Mild head injury in preschool children: evidence that it can be associated with a persisting cognitive defect. Wrightson P. McGinn V, Gronwell D. J Neurol Neurosurg Psychiatry 1995;59:375-80.

This study tested children who had mild head injury, defined as an injury which, at the emergency room was not considered severe enough to require hospital admission for observation. The children were tested the year of the accident and at age 6 ½ for cognitive performance, particularly reading skills.

Seventy-eight children with mild head injury were compared with a group of eighty-six children with a minor injury elsewhere.

There were no differences soon after the injury but at six months and one year the children with the mild head injury scored less than controls on one test and were also more likely to have had another mild head injury. At 6 ½ years of age, they still scored less than controls and they were more likely to have needed help with reading.

Late outcome of mild head injury: results from a controlled postal survey. Bohnen N, Vanzutphen W, Twijnstra A et al. Brain Injury 8(8): 701-708, 1994.

In this study, a postal questionnaire was sent to a population of (mild head injury) MHI patients 1 to 5 years post accident and to a control group to measure subjective and psychological complaints, distresses and discomforts often mentioned by MHI patients. Interestingly, the distresses and symptoms of the MHI group were indistinguishable from the non-MHI, however the MHI group’s symptoms were significantly more severe.

Comment by Dr. Koren: One hypothesis as to the mechanism of action is that a pre-existing subluxation patterns are made much worse as a result of trauma. In other words, the patients were more “in pattern” or their subluxations were more severe as a result of their accident.

The conclusion from the abstract was interesting: “The results support the hypothesis that MHI may not ever be completely reversible.”

The neuropathophysiology of traumatic hemiparesis and its association with dysfunctional upper cervical motion units: a case report. Schimp, J. Schimp D. Chiropractic Technique Aug 1992, Vol: 4(3) pp.104-107.

A 7-year-old boy suffering from traumatic hemiparesis following an auto-pedestrian injury was found by MRI and CT to have an intact cervical spine and no evidence of pathology. Child was diagnosed at the hospital with “torqued brain stem.”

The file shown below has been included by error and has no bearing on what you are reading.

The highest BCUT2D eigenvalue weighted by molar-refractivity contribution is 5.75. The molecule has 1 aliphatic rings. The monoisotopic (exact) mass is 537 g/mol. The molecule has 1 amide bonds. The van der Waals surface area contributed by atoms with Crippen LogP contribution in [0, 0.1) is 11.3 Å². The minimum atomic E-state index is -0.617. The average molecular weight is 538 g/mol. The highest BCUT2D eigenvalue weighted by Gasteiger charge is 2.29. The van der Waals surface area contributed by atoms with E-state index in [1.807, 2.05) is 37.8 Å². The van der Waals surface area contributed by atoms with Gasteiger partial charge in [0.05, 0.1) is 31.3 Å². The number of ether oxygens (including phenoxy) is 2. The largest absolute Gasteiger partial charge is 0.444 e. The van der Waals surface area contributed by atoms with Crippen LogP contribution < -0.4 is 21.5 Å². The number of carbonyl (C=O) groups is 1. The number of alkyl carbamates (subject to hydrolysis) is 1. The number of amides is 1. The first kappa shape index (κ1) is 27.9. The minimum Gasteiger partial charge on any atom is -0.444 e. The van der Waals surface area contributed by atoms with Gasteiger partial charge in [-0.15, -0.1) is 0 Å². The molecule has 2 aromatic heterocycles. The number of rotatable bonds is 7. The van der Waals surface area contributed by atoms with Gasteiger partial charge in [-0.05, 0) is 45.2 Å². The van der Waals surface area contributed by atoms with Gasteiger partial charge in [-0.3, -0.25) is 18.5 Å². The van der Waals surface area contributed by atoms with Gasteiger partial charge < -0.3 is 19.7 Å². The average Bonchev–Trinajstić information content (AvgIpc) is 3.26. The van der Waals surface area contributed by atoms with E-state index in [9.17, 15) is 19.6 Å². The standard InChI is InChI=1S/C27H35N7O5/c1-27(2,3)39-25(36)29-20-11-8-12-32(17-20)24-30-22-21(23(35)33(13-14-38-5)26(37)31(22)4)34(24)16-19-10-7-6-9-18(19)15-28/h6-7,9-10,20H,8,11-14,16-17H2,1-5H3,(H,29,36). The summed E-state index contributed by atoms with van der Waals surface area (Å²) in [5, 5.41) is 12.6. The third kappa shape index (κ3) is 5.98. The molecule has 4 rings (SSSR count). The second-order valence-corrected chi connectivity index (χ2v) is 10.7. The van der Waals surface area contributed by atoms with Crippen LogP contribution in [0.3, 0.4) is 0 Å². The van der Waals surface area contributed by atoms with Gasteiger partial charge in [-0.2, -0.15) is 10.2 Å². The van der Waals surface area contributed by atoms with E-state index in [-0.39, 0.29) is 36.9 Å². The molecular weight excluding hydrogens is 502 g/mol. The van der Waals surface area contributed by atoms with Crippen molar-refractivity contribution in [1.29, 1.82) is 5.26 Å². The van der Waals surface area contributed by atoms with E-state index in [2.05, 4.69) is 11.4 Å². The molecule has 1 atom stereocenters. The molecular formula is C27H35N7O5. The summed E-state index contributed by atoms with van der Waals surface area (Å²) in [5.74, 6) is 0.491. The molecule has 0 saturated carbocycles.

Child was adjusted in the upper cervical area and within two weeks the child was assessed as 90% functional for the upper extremity and 70% functional for the lower extremity. Hemiparesis eventually completely resolved under chiropractic care.

The authors do not feel it was a spontaneous recovery since the hemiparesis persisted for the week before presentation and resolved immediately after the adjustments.

Post-traumatic myelopathy following high jump: a pilot case of spinal manipulation. Woo CC. J Manipulative Physiol Ther, June 1993, Vol.16 (5), pp.336-341.

An 11-year-old tetraplegic boy did not respond to 3 months of orthodox conservative hospital management, including steroid therapy. He greatly recovered after 3 months of chiropractic care with some residual hand muscle atrophy, and some increased reflexes of the triceps, ankle reflex and ankle and patellar clonus was absent.

Traumatic spinal myoclonus. Woo CC. Journal of Manipulative and Physiological Therapeutics, 1989;12:478-481.

A 24-year-old woman suffered from myoclonus of the inner thighs and abdomen (seizures involving rapid phasic contractions of muscles or groups of muscles) after a diving accident 17 years prior. She had not responded to medicines. The condition was apparently resolved after a single chiropractic adjustment relieved a subluxation of the thoraco-lumbar junction.

EEG and CEEG studies before and after upper cervical or SOT category II adjustment in children after head trauma, in epilepsy, and in “hyperactivity.” Hospers LA, Proceedings of the National Conference on Chiropractic and Pediatrics (ICA) 1992;84-139.